Six Poems
ABAYOMI ANIMASHAUN

To My Friend with the Blue Hijab

I love how you fall back on the bed laughing,
Press pillow against your face,
Just to break open in guffaws,
Tears streaming.

This, the third time you’re telling the story
Of the child, who curious to learn
If veiled women have breasts,

After bets with friends,
Followed you through each stall
In the market.

But because the veil never stopped you
From being mischievous,

You turned around,
Jiggled your breasts,
And growled like a lion.

You’re smiling now
As you pull the hijab
And shake loose your hair.

And I can’t stop thinking of the child
Who’ll return to her friends
And swear

“Muslim women are animals
Who run after children.

“They eat wood, crawl,
Jiggle their breasts,
And growl like lions.”

Smiling, you toss the hijab on the couch,
Stroll into the kitchen,
And return with a single glass.

We pour wine. Cut fruit.
And talk into the night.





In Bed with Cavafy

After pleasing each other,
We laid in bed a long time…

Curtains drawn,
Bolt fastened,

We’d been cautious,
Had made a show for others

We ordered meat and wine
From the local restaurant.

And, like other guys, we talked loud
About politics into the night,

But whispered about young men
We’d bent in the dark.

At midnight, when from the bars, drunks
Staggered onto the streets,

We shook hands the way they did,
Laughed their prolonged laughs,

And warned each other to steer clear
From loose girls and diseases

All the while knowing
He’ll circle round as planned,

Sit in the unused shack behind my house
Till my neighbors’ candles are blown out.

And, after his soft knock,
I’ll slowly release the latch
As I did last night.





The First Little Pig

Let’s preserve much in the story
And say it happened as told.
Let’s not bring in Freud.
And in estimation, relay

“The big bad Wolf,
Ragged and contumely,
Is the Fear of the poor pig.”

And as appendix,
“His repressed hate toward his mother
And authority.”

Let’s reenter the story, knowing
The spirit that led him to straws
Led the other to bricks.

That his quiet steady fitting of each bundle
Came from within.

How stubborn he must have been
Knowing in what degrees,
When summoned by the Wolf,
The wind thickens.

How foolish,
Yet courageous,
For him to sit
In his own frail construction

While the Wolf playfully taps
On his straw walls,
Summons all breath,
And blows down his door.

Just to turn around
And lift him off the floor
Wipe dirt from his face
Rinse from his hands
All bruises and scrapes

Before fanning coals
In the hearth for flame,
Where this little pig knows
He’ll be boiled.

As the Wolf contemplates
Which of his ears
He’ll tear off first.





Solomon’s Montessori School

The school is popular among children.
And upon their gathering,
Each swears of her own experience

“Yesterday, I saw ten golden gates
Standing without fences”

“Today, I saw god appoint Winds as sages”

“I’ve seen angels floating east”

To suppress these claims,
Wise men from town

Stand children against the wall
Without food, for hours

Until each confesses a change of heart
To the relief of parents
And the esteemed Council of The Wise

That Solomon’s school never existed
And is only seen by the mad.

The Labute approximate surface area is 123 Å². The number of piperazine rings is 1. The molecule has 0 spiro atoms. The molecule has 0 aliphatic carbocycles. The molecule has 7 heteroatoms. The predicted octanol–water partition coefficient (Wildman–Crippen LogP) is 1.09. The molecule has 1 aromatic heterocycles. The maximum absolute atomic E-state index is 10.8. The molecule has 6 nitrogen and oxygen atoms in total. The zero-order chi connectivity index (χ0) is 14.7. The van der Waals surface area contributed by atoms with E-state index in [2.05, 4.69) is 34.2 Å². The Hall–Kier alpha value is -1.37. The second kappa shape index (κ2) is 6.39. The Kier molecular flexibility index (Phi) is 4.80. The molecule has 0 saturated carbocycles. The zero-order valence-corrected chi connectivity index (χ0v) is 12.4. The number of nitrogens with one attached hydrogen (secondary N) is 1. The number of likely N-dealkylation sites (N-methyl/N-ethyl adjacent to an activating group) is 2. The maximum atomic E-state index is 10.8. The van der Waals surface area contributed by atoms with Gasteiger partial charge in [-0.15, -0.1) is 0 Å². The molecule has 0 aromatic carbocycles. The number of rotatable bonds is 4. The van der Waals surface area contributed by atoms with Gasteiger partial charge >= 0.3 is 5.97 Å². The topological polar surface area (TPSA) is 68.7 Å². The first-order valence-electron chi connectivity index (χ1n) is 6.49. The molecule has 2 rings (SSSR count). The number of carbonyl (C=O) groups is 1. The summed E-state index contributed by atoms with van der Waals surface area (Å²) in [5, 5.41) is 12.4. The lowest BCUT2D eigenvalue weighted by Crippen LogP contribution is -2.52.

Precisely at that moment,
A girl hears Solomon’s invisible call.

She pulls down her veil,
Listens to the hymns,

Then runs like one taken
To begin studies

“In how to climb god’s fences
And wrestle with Winds.”





Honesty is the Best Policy

For years he’s walked the towns,
Holy book in hand,
Speaking of the coming kingdom
And his blessed father.

“Afraid of the executioner?” He’d ask
“Better to tell the truth and die
Than suffer eternity under god’s wrath
In lakes of burning fire.”

So, I told him everything
When truth about his wife came out

How she grabbed me from behind.
How we ran around his house,
Drank several bottles of wine,
And rode each other for hours

I believed so fully in his mantra
And so feared god’s lake of burning fire
That I showed how I pinned her to the ground
Held her breasts and towered inside her.

Telling him, I felt full contrition.
Felt purged of all demons.
Thus, I expected him to say

“I forgive as my father does.
Go. Follow his words.”

But, he threw an uppercut
And broke my jaw.

Stomped on my face till I saw black
Where blue was.

I crawled out,
When he left to grab his gun.





“This Little Light Of Mine”

“I’m gonna let it shine”
So sings the born again,
Who, each Sunday after church,

Gives my door a light knock,
Invites herself in,
Sits across from me,
And shares “good news” about Jesus.

Today she’s wearing blue skirt
Loose around her thighs,
Black pantyhose,
And boots ankle-high.

Her shirt, firm against
The circumference of her chest,
Is held with buttons below her breasts.

Before we held hands,
Closed eyes, and knelt in prayer.
All I thought, while she spoke of God,
Christ, and hell fire

Was licking her buttons from their holds,
Unlatching her bra,
Lifting her skirt,
And ripping through the hose.

I said “Jehovah”, when
In prayer, she squeezed my hand.
Yelled “praise Jesus”,
When we hugged as friends
And I pulled her tight.

Thought “Christ”, as she walked out
And I gazed at her from behind.
This woman, who left just hours now
Thanking god for my salvation
Then singing again her chime.












ABAYOMI ANIMASHAUN is a Nigerian emigre, whose poems have appeared in African American Review, Southern Indiana Review, 5 A.M., and Diode. He is the winner of the 2008 Hudson Prize for his collection of poems, The Giving of Pears, which is available through Black Lawrence Press.